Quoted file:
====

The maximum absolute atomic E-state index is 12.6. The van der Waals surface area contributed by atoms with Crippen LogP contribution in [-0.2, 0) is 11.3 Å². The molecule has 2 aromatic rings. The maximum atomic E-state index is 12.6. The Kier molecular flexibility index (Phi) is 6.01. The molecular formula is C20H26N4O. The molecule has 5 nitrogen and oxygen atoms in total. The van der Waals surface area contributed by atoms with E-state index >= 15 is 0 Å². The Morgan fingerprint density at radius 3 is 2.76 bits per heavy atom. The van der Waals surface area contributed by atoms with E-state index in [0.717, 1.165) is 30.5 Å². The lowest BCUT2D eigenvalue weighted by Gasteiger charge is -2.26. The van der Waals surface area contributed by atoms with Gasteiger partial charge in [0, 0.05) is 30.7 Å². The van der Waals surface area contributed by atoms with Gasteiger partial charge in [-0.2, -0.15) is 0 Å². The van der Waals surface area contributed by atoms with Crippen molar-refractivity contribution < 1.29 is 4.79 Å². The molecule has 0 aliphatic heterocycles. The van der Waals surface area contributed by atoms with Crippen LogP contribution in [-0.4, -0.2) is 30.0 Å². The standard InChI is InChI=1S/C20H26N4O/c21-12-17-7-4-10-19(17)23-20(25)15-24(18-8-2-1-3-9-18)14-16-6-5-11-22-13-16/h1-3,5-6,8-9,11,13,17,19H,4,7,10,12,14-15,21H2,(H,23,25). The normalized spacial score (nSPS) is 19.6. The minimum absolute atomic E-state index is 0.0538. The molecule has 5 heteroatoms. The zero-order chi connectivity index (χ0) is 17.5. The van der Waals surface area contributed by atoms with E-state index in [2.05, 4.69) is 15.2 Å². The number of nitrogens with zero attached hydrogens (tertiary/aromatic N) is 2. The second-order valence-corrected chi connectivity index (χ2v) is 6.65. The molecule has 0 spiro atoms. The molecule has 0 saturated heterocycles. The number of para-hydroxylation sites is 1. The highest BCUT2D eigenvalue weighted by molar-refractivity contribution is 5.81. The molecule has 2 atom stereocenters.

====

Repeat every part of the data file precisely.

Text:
The maximum absolute atomic E-state index is 12.6. The van der Waals surface area contributed by atoms with Crippen LogP contribution in [-0.2, 0) is 11.3 Å². The molecule has 2 aromatic rings. The maximum atomic E-state index is 12.6. The Kier molecular flexibility index (Phi) is 6.01. The molecular formula is C20H26N4O. The molecule has 5 nitrogen and oxygen atoms in total. The van der Waals surface area contributed by atoms with E-state index >= 15 is 0 Å². The Morgan fingerprint density at radius 3 is 2.76 bits per heavy atom. The van der Waals surface area contributed by atoms with E-state index in [0.717, 1.165) is 30.5 Å². The lowest BCUT2D eigenvalue weighted by Gasteiger charge is -2.26. The van der Waals surface area contributed by atoms with Gasteiger partial charge in [0, 0.05) is 30.7 Å². The van der Waals surface area contributed by atoms with Gasteiger partial charge in [-0.2, -0.15) is 0 Å². The van der Waals surface area contributed by atoms with Crippen molar-refractivity contribution < 1.29 is 4.79 Å². The molecule has 0 aliphatic heterocycles. The van der Waals surface area contributed by atoms with Crippen LogP contribution in [-0.4, -0.2) is 30.0 Å². The standard InChI is InChI=1S/C20H26N4O/c21-12-17-7-4-10-19(17)23-20(25)15-24(18-8-2-1-3-9-18)14-16-6-5-11-22-13-16/h1-3,5-6,8-9,11,13,17,19H,4,7,10,12,14-15,21H2,(H,23,25). The normalized spacial score (nSPS) is 19.6. The minimum absolute atomic E-state index is 0.0538. The molecule has 5 heteroatoms. The zero-order chi connectivity index (χ0) is 17.5. The van der Waals surface area contributed by atoms with E-state index in [2.05, 4.69) is 15.2 Å². The number of nitrogens with zero attached hydrogens (tertiary/aromatic N) is 2. The second-order valence-corrected chi connectivity index (χ2v) is 6.65. The molecule has 0 spiro atoms. The molecule has 0 saturated heterocycles. The number of para-hydroxylation sites is 1. The highest BCUT2D eigenvalue weighted by molar-refractivity contribution is 5.81. The molecule has 2 atom stereocenters.